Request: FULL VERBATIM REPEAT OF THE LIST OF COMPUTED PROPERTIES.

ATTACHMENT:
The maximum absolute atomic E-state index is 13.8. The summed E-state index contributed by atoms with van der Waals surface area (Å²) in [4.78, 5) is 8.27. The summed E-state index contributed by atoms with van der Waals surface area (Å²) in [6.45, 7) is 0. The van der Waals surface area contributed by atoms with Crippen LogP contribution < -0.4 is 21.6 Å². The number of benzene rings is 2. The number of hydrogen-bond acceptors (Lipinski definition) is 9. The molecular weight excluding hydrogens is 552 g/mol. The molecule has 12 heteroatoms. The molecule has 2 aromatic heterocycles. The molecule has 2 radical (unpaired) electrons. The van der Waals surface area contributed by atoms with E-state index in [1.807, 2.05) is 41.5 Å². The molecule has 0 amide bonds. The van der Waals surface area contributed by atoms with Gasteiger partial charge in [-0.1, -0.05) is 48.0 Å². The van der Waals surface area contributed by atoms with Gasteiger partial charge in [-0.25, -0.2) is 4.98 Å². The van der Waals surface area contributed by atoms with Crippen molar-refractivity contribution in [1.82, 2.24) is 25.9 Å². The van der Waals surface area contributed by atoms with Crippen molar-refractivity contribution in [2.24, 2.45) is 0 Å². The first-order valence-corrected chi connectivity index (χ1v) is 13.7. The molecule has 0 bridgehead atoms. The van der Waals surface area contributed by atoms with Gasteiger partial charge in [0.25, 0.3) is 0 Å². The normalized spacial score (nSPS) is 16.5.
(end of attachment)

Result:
The maximum absolute atomic E-state index is 13.8. The summed E-state index contributed by atoms with van der Waals surface area (Å²) in [4.78, 5) is 8.27. The summed E-state index contributed by atoms with van der Waals surface area (Å²) in [6.45, 7) is 0. The van der Waals surface area contributed by atoms with Crippen LogP contribution < -0.4 is 21.6 Å². The number of benzene rings is 2. The number of hydrogen-bond acceptors (Lipinski definition) is 9. The molecular weight excluding hydrogens is 552 g/mol. The molecule has 12 heteroatoms. The molecule has 2 aromatic heterocycles. The molecule has 2 radical (unpaired) electrons. The van der Waals surface area contributed by atoms with E-state index in [1.807, 2.05) is 41.5 Å². The molecule has 0 amide bonds. The van der Waals surface area contributed by atoms with Gasteiger partial charge in [-0.1, -0.05) is 48.0 Å². The van der Waals surface area contributed by atoms with Gasteiger partial charge in [-0.25, -0.2) is 4.98 Å². The van der Waals surface area contributed by atoms with Crippen molar-refractivity contribution in [1.82, 2.24) is 25.9 Å². The van der Waals surface area contributed by atoms with Crippen molar-refractivity contribution in [2.24, 2.45) is 0 Å². The first-order valence-corrected chi connectivity index (χ1v) is 13.7. The molecule has 0 bridgehead atoms. The van der Waals surface area contributed by atoms with Gasteiger partial charge in [0.25, 0.3) is 0 Å². The normalized spacial score (nSPS) is 16.5.